To promote this idea, the administration gave the Regional Economic Area Partnership the opportunity to apply for a $1.5 million grant to participate in “sustainable communities.” Also sometimes called “smart growth,” the ideas promoted by these programs are anything but sustainable or smart. (As members of REAP, the governing bodies for both Wichita and Sedgwick County endorsed this grant.)
My former hometown of Portland, Ore., has followed these policies for two decades, and the results have been a disaster. In their zeal to subsidize transit and high‐density developments, the region’s officials have taken money from schools, libraries, fire and police, leaving those programs starved and in disarray.
Since 1980, Portland has spent more than $3 billion building light‐rail lines. Far from improving transit, the share of commuters taking transit to work has fallen from 9.8 percent in 1980 to 7.5 percent today, mainly because the region cut bus service to pay for the trains. Traffic congestion quadrupled between 1984 and 2004, which planners say was necessary to get people to ride transit.
The region’s housing policies made single‐family homes so expensive that most families with children moved to distant suburbs where they can afford a house with a yard. Residents of subsidized high‐density housing projects drive just about as much as anyone else in the Portland area, and developers have learned to their sorrow that if they follow planners’ guidelines in providing less parking for these projects, they will end up with high vacancy rates.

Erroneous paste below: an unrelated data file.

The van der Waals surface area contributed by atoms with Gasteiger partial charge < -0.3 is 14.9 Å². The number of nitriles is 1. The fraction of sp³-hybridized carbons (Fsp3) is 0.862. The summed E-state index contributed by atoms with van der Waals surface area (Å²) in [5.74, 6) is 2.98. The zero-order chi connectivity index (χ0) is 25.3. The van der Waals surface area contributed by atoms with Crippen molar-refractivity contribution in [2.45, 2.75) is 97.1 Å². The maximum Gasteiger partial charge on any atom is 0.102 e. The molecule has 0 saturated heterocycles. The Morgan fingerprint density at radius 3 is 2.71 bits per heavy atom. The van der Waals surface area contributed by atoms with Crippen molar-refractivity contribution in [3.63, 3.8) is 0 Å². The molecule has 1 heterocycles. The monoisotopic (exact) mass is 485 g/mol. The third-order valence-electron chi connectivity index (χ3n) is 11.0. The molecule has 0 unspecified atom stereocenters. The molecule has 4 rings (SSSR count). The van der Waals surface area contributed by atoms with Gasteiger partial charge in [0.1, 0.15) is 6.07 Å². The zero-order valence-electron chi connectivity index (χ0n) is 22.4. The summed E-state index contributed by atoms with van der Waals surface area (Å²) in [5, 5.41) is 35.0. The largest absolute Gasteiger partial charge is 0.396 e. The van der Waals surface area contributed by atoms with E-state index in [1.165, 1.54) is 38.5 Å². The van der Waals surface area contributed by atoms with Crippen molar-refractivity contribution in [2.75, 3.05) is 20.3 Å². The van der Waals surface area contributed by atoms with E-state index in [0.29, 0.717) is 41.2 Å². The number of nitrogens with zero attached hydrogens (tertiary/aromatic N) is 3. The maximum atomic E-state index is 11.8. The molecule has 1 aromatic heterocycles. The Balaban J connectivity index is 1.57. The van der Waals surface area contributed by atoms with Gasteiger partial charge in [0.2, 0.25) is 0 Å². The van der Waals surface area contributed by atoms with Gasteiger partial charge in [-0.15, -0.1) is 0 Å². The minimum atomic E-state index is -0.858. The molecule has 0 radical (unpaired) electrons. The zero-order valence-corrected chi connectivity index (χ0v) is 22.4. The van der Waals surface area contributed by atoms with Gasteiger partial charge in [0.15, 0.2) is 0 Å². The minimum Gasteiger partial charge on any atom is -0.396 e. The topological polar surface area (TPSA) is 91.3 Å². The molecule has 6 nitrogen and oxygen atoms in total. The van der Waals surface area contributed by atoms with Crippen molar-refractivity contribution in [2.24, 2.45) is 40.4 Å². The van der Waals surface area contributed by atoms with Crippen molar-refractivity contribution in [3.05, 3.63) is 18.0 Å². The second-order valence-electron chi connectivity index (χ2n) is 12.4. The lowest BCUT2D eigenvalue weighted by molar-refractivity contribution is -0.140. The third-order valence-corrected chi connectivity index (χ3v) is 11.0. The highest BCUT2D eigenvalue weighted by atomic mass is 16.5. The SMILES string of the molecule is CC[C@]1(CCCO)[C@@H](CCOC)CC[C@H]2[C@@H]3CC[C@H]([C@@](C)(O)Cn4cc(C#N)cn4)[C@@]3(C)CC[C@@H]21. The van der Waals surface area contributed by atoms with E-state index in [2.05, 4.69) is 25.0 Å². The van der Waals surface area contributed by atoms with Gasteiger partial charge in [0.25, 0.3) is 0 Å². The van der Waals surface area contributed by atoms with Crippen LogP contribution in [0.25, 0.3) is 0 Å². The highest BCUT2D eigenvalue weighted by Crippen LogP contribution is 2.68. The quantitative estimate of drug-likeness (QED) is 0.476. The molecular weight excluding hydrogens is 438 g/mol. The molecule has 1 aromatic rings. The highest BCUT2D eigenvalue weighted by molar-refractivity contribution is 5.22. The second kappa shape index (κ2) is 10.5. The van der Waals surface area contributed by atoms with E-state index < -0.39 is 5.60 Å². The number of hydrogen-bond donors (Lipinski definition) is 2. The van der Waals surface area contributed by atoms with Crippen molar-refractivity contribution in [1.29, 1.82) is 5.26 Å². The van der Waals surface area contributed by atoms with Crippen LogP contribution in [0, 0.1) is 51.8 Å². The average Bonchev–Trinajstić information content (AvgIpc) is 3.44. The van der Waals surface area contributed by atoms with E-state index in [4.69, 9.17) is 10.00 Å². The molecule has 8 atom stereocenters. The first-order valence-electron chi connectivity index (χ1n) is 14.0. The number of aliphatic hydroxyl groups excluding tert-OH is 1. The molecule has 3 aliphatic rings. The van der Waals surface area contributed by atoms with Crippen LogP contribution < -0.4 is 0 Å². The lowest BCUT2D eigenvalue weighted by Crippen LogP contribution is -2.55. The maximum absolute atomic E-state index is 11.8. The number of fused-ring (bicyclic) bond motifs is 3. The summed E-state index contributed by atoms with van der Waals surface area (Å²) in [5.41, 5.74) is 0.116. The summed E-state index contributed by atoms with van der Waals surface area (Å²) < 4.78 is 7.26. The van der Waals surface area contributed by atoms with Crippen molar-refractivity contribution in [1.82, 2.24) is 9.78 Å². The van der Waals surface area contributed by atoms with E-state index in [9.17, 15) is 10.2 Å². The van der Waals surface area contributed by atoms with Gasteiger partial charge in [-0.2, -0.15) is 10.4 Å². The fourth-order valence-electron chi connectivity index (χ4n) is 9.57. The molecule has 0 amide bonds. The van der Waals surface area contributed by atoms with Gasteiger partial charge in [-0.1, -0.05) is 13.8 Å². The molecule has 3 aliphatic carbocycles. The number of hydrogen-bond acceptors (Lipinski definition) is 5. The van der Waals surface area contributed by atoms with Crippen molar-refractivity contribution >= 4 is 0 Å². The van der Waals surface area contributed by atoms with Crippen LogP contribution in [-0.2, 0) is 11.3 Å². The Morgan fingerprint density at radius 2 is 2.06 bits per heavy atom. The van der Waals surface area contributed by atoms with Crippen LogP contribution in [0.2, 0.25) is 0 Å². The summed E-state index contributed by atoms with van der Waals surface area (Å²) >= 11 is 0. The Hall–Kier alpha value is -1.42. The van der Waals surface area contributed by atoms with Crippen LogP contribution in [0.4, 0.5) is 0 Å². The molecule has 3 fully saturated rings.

Despite these problems, Portland has received lots of positive publicity. The reason for this is simple: By forcing out families with children, inner Portland is left mainly with young singles and childless couples who eat out a lot, making Portland a mecca for tourists who like exciting new restaurants. This makes Portland a great place to visit, but you wouldn’t want to live there unless you like noisy, congested streets.
The idea of “sustainable communities” is that planners can socially engineer people into changing their travel behavior by redesigning cities to favor pedestrians and transit over automobiles. Beyond the fact that this is an outrageous intrusion of government into people’s lives, it simply doesn’t work. Such experts as University of California economist David Brownstone and University of Southern California planning professor Genevieve Giuliano have shown that the link between urban design and driving is too weak to make a difference.
To protect livability and avoid unsustainable subsidies to transit and high‐density development, Wichita, Sedgwick County and other REAP members of south‐central Kansas should reject the $1.5 million grant offered by the federal government.